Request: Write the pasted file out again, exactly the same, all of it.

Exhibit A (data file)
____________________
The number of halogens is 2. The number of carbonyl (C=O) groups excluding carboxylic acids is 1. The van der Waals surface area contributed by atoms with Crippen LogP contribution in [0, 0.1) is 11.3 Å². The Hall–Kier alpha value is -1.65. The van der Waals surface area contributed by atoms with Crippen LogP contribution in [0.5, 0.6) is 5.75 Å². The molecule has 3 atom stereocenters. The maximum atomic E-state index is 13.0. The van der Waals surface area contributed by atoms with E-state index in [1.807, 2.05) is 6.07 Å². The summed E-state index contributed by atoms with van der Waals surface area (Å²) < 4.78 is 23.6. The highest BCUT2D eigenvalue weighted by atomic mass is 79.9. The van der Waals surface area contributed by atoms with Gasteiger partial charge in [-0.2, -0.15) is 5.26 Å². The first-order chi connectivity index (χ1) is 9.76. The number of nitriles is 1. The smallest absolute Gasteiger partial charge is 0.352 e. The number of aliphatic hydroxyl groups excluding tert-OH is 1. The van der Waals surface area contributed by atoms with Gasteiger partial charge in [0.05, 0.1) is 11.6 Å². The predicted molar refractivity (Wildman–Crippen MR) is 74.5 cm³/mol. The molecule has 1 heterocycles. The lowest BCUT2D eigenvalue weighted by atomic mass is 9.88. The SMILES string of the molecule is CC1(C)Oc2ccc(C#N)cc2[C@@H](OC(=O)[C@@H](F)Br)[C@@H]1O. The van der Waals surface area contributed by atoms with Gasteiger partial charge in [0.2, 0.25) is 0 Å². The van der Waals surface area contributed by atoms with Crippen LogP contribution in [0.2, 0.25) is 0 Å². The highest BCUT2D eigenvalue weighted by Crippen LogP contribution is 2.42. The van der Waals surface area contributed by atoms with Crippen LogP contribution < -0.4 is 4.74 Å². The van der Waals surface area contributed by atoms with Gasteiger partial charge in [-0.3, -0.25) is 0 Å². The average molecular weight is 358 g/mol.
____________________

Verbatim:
The number of halogens is 2. The number of carbonyl (C=O) groups excluding carboxylic acids is 1. The van der Waals surface area contributed by atoms with Crippen LogP contribution in [0, 0.1) is 11.3 Å². The Hall–Kier alpha value is -1.65. The van der Waals surface area contributed by atoms with Crippen LogP contribution in [0.5, 0.6) is 5.75 Å². The molecule has 3 atom stereocenters. The maximum atomic E-state index is 13.0. The van der Waals surface area contributed by atoms with E-state index in [1.807, 2.05) is 6.07 Å². The summed E-state index contributed by atoms with van der Waals surface area (Å²) < 4.78 is 23.6. The highest BCUT2D eigenvalue weighted by atomic mass is 79.9. The van der Waals surface area contributed by atoms with Gasteiger partial charge in [-0.2, -0.15) is 5.26 Å². The first-order chi connectivity index (χ1) is 9.76. The number of nitriles is 1. The smallest absolute Gasteiger partial charge is 0.352 e. The number of aliphatic hydroxyl groups excluding tert-OH is 1. The van der Waals surface area contributed by atoms with Gasteiger partial charge in [0.05, 0.1) is 11.6 Å². The predicted molar refractivity (Wildman–Crippen MR) is 74.5 cm³/mol. The molecule has 1 heterocycles. The lowest BCUT2D eigenvalue weighted by atomic mass is 9.88. The SMILES string of the molecule is CC1(C)Oc2ccc(C#N)cc2[C@@H](OC(=O)[C@@H](F)Br)[C@@H]1O. The van der Waals surface area contributed by atoms with Gasteiger partial charge in [0.2, 0.25) is 0 Å². The van der Waals surface area contributed by atoms with Crippen LogP contribution in [0.2, 0.25) is 0 Å². The highest BCUT2D eigenvalue weighted by Crippen LogP contribution is 2.42. The van der Waals surface area contributed by atoms with Crippen LogP contribution < -0.4 is 4.74 Å². The van der Waals surface area contributed by atoms with Gasteiger partial charge in [-0.3, -0.25) is 0 Å². The average molecular weight is 358 g/mol.